Back to the Internet, where I learned the James Lenox House, near the Frick Collection on Manhattan’s Upper East Side, contained 99 units—88 efficiency and 11 one-bedroom—all subsidized rentals for moderate-middle income seniors. There were also shared spaces: a library, a craft room, a living room with a grand piano, another large room for programs, and a backyard patio. It hadn’t turned up in my earlier searches because the waiting list, closed for ten years, had just opened for this lottery and would close again once it was over.
My research also yielded information about James Lenox, the man. He was a philanthropist who lived in the 1800s and owned a farm in what is now the Lenox Hill section of the Upper East Side. He built housing for Civil War widows and was an avid art and book collector. In 1895, after his death, his library was combined with another library, the Astor, to form what would eventually become the New York Public Library. This last piece of information electrified me. My first job as a librarian, in 1970, had been with the New York Public Library. Despite rarely winning raffles, I convinced myself I had a good chance of getting onto the James Lenox House waiting list.
On May 12, 2022, I filled out the online lottery entry. The drawing was to be live-streamed on June 13. I meant to watch but didn’t remember until five days later. Heart pounding, I checked the website. It took a while to figure out the chart, but once I did I could hardly believe my luck. Not only was I on the list, but I had a relatively low number. Fifteen. The next day, Sunday, I walked through Central Park with a friend to have a look at the building that I hoped would one day be my home.
The Upper East Side neighborhood was old-money genteel, not one I associated with subsidized rentals, yet the twelve-story brick building with white trim didn’t seem out of place. There was a doorman, something I’d never had before. I introduced myself and asked whether he knew how long the wait would be. He said he didn’t and advised me to call the office on Monday. When I asked for the phone number, he went inside and returned with a pamphlet about the James Lenox House and its history.
One of the residents was standing in the street. How did she like living there, I asked. It was OK, she said, but there were cliques—some people still went out to work and others didn’t. Also, there were no nearby supermarkets. All that sounded good. She hadn’t said there was no heat or hot water. She hadn’t said there were rats. With 99 apartments, I was sure to find people I was sympatico with. And while I was used to a two-minute walk to Fairway, I could get used to walking 15 or 20 minutes for groceries.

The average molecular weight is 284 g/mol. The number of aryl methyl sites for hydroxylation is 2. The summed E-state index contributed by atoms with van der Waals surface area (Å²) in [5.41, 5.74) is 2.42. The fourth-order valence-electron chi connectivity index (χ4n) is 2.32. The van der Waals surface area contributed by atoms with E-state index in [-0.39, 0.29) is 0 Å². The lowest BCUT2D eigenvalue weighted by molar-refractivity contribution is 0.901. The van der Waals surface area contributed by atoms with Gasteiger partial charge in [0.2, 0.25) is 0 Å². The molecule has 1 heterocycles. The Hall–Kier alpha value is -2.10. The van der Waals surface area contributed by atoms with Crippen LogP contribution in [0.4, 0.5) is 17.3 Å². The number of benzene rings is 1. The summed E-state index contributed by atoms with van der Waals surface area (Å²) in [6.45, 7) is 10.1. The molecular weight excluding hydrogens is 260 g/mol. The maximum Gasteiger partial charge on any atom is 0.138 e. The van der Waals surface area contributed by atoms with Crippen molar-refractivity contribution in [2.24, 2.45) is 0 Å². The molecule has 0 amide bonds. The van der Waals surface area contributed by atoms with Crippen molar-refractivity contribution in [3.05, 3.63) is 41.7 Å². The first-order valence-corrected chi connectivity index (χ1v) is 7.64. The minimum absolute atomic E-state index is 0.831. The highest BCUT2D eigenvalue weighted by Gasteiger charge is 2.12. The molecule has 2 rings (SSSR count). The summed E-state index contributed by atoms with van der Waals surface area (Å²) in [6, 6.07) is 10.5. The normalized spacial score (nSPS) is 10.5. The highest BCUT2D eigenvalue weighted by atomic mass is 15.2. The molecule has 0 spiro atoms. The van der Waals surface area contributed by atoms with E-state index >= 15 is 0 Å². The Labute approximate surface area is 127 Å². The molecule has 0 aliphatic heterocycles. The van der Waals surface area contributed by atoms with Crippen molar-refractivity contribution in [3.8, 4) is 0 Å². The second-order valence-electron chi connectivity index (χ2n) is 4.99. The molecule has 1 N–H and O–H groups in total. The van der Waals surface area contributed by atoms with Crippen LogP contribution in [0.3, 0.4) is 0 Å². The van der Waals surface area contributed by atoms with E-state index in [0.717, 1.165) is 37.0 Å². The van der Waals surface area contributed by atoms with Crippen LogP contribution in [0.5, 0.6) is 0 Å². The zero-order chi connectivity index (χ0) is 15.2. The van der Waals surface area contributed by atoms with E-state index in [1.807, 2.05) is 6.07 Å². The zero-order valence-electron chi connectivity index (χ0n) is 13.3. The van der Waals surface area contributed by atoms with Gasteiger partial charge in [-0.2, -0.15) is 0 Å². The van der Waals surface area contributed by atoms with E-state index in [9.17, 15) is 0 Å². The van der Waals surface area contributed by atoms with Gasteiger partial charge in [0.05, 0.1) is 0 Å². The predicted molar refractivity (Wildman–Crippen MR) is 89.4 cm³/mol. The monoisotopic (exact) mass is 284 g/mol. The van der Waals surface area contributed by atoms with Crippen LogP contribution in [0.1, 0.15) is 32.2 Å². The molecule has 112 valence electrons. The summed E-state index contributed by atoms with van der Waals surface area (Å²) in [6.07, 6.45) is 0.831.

“We generally say three to five years,” the office said when I called on Monday, “but because you have a low number, it’s more like two to three.”
That sounded good, too. By now, I was largely back to my pre-pandemic life. New tenants had moved into my building. My library job, choir, writing workshop, gym, and hair salon were up and running. My foot was still somewhat sore, but I could manage the stairs and was able to go grocery shopping and take public transportation to work. While I still wanted to move, I was in less of a hurry and was glad for the time to downsize leisurely—I’d be going from a one-bedroom to a studio.
Decisions about keeping or ditching clothing, housewares, and furniture would be easy. Not so the many boxes filled with financial records, photographs, family history, writings, and journals that were stacked under my dining table. Some were mine, and some I’d retrieved when I cleaned out my mother’s house 13 years earlier. I’d have to consider each item individually, scan what I wanted to keep, and file it in some logical place on my computer. Time enough to begin in six months. More pressing at the moment was preparing for three upcoming talks about my book, the last of which involved a trip to Florida in February 2023.
An email from the James Lenox House in November, 2022, upended my plans.
I was to bring proof of my eligibility—income tax return and New York State ID—to a December meeting with the admissions committee. My documents approved, I was informed that several apartments now being renovated would be ready in early 2023. One of them, unspecified as yet, would be offered to me. I would be invited to view it. If I accepted it, a move-in date would be set. If I turned it down, I would go to the end of the list. If I declined a second offer, I would be removed from the list.
Whatever it was, I was not going to turn it down.
In January, I was shown a studio on the 12th floor. It had freshly-varnished parquet floors and new kitchen and bathroom appliances. However it faced the back—I would have preferred the front—and was too high up to see the treetop in the backyard, or any vegetation at all. My view could have been the set of a sci-fi movie where humanity has been obliterated and all that remains are dull gray and brown rooftops.
“I’ll take it,” I said.
In deference to my upcoming Florida trip, we agreed my lease would begin in March—less than a year after I entered the lottery.(I later learned the reason for the accelerated timing. They ordinarily averaged six vacancies a year and filled them as they came up. But during the pandemic, while the vacancy rate remained constant, they hadn’t brought in any new tenants, so now there were more than the usual number of available apartments.)